As entrepreneur organisations grow in size, it is often very difficult for the founders (who are often owners) of the business to ensure every part of the firm is giving them the right level of returns and aligned with the right set of objectives.
Increasingly more so, there is a need to rely on professional managers specifically and employees in general to carry out their tasks in line with the founders’ expectations.
Thus there is no choice but to institute the appropriate level of governance with the simple purpose of ensuring the firm and its management are aligned with the founder and owners’ strategic objectives; that the firm has the right people; and that the firm is giving the right level of returns for the investments made.
However, there is also a need to ensure that governance does not handicap the firm’s dynamic entrepreneur spirit; or worse still result in paralysis.
To address this, there are three vital elements: (1) clarity and maturity of roles of the parties in the governance process; (2) transparency of decisions and information flows to enable self-management and fewer suffocating processes; and (3) human capital emphasis and alignment of purpose, values and goals – which is rigorously implemented from point of people attraction & recruitment, right up to development & leadership successions.
Let me expand a bit on each.
Roles and responsibilities in governance
It is primarily important to clarify the roles of the governors of the business (directors) who need only focus on strategy & capital use, human capital, and performance & outcomes.
This should be distinct from the managers of the business who have the freedom to do whatever that is needed within the boundaries set by the governors. Ultimately the managers are accountable for fulfilling the organisational purpose, values, strategy as well as the business performance, outcomes and returns.
For this to work effectively, the governors need to divorce themselves from operational decisions, sentiments and apply objective judgment on key strategic matters. The management should be given the freedom to execute operational decisions, and ultimately be held accountable to achieve the objectives set by the governors.
Keeping the roles of governors separate from the managements ensures that there are checks and balances, and thus enhances the governors’ ability to hold management accountable for the results of the business.
Transparency of decisions & information for self management
In order to avoid layers and extensive need for processes, the most effective form of governance is transparency of information and decision. With a high level of transparency, decisions can be open to review by a wider group of people and thus ensure sufficient rigour in the decision making process. The level of transparency ensures that softer issues such as integrity and moral issues are considered and thus creates a more ethical enterprise. This avoids the need to establish committees upon committees and several decision making layers.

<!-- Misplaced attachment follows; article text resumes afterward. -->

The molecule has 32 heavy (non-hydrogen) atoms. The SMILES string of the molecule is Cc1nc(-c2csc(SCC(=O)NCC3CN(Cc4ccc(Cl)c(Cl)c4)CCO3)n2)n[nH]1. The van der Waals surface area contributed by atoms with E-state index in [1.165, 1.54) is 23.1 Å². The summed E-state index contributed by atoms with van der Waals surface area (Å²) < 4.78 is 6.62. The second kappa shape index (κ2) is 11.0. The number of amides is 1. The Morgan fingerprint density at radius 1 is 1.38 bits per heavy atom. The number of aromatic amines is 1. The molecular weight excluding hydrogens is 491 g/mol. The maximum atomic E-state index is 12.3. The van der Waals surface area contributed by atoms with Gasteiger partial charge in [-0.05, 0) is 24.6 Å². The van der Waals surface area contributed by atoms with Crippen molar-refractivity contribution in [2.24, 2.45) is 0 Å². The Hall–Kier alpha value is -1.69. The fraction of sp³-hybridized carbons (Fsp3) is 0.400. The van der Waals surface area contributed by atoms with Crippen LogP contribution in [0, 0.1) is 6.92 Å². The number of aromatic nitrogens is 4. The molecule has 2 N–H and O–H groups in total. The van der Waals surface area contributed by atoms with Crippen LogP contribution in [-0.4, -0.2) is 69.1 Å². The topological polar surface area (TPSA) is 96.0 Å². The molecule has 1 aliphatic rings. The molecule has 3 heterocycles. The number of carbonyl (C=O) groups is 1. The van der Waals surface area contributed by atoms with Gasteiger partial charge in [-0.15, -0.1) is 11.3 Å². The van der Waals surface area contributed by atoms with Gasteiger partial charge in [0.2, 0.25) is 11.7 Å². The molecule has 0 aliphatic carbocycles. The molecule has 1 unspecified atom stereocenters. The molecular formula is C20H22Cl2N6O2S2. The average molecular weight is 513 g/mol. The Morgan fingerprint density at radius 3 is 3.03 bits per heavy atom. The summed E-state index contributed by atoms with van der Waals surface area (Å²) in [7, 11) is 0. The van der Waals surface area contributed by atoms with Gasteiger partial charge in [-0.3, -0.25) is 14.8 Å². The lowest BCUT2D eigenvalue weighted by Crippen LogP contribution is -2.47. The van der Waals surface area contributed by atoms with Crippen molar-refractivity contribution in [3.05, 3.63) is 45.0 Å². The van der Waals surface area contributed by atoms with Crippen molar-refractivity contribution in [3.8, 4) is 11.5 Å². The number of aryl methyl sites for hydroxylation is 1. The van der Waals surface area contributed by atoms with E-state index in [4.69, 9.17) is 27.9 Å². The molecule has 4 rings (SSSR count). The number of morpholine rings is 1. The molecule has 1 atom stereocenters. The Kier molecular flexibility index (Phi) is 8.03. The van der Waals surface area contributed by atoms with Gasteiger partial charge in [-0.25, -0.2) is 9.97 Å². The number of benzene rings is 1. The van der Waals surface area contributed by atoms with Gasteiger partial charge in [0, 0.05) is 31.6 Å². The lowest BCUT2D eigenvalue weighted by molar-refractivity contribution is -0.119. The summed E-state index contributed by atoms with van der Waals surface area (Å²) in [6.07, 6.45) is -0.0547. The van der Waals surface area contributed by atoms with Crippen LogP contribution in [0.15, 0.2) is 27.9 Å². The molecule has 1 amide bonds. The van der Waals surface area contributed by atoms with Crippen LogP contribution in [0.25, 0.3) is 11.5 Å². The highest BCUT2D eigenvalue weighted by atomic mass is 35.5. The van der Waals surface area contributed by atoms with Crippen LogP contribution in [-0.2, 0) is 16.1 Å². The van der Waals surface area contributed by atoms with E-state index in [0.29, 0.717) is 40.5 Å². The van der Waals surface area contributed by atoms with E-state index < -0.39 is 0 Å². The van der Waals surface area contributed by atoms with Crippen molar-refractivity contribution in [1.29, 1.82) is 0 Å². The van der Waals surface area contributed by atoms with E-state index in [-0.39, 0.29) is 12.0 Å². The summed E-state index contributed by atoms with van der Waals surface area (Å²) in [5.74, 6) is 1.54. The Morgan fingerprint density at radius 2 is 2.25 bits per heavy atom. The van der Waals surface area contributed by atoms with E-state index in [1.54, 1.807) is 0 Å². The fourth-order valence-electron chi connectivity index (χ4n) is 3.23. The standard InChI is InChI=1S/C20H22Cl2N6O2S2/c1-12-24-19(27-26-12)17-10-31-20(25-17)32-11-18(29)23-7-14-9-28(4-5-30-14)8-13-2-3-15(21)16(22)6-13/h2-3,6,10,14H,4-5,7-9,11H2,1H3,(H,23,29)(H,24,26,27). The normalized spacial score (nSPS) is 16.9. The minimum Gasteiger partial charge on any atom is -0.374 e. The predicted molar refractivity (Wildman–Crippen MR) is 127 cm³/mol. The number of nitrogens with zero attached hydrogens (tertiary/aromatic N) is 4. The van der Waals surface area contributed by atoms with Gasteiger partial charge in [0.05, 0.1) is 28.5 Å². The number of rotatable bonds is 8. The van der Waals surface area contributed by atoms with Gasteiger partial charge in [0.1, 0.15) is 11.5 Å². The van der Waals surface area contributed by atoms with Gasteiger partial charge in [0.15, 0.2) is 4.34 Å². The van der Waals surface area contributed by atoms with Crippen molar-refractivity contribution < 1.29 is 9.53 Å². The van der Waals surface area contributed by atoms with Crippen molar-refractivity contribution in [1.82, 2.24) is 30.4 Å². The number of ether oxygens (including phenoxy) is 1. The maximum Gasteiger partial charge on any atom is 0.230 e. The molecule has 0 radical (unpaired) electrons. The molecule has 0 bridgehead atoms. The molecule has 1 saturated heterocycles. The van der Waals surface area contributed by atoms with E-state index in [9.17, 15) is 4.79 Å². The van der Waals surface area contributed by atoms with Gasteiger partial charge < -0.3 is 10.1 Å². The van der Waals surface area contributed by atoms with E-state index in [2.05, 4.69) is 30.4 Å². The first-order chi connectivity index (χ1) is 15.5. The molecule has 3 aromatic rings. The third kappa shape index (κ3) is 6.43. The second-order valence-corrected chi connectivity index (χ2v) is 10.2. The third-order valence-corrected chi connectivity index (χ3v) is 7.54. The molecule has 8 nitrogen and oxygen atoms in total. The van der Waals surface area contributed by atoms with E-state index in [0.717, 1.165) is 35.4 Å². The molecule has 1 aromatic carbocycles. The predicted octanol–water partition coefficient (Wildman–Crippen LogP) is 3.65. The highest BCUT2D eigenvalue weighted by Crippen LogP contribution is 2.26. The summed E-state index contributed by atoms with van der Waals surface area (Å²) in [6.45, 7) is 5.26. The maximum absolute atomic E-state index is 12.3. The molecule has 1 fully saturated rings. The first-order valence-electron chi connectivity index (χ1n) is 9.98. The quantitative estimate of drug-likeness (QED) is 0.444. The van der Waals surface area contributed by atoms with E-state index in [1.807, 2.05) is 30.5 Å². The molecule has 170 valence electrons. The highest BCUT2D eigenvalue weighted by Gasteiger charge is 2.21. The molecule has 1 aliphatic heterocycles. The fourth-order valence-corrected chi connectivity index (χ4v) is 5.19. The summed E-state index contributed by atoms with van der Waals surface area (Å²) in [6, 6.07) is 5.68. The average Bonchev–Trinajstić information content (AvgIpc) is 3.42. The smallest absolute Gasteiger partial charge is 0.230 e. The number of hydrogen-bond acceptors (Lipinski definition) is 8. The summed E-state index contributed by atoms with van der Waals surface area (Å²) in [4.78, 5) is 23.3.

To further assist in the self management (and thus reduced bureaucratic infrastructure): information transparency particularly with regards to performance, data for analysis ensures that the firm’s employees are provided with all the relevant information to form their own analysis and thus carry out decisions. Once those decisions are made, the transparency of the outcomes ensure that there will be checks and balances which will keep the persons accountable for those decisions “honest” in driving the right results. Thus, this avoids the need to have several performance review committees and meetings used to hold management and decision makers accountable for results.
Transparency of decisions and information ensures a more efficient way of driving the right decisions and accountability for performance.
Alignment of employees to purpose and values
Last but not least, an uncompromising emphasis on organisational purpose and values is vital to ensure that the two forgoing aspects of governance are doubly effective.
Be very clear that these are not complex rules that limits freedom and is difficult to understand and cascade through the organisation. Organisational purpose and values are a set of concepts that provide employees with “true north” and guidance for their daily actions. It is important that the firm constantly emphasises purpose and values throughout and at the same time involve employees in dialogues on these matters to develop greater buy-in and clarity without creating too many rules.
By having clear and uncompromising set of purpose and values, the organisation can there for ensure stakeholders act in the right manner in relation to their roles in governance, and how they use information and decision making transparency.
To implement this, it is necessary to have the methods to assess and communicate these values and purpose at the point of recruitment and throughout the employees’ life cycle within the firm. It is important to internalise these concepts and ideas within the firm through staff reviews – but be careful not to use it for the purpose of rewards, but use it as a recruitment, development and a tool for career progression.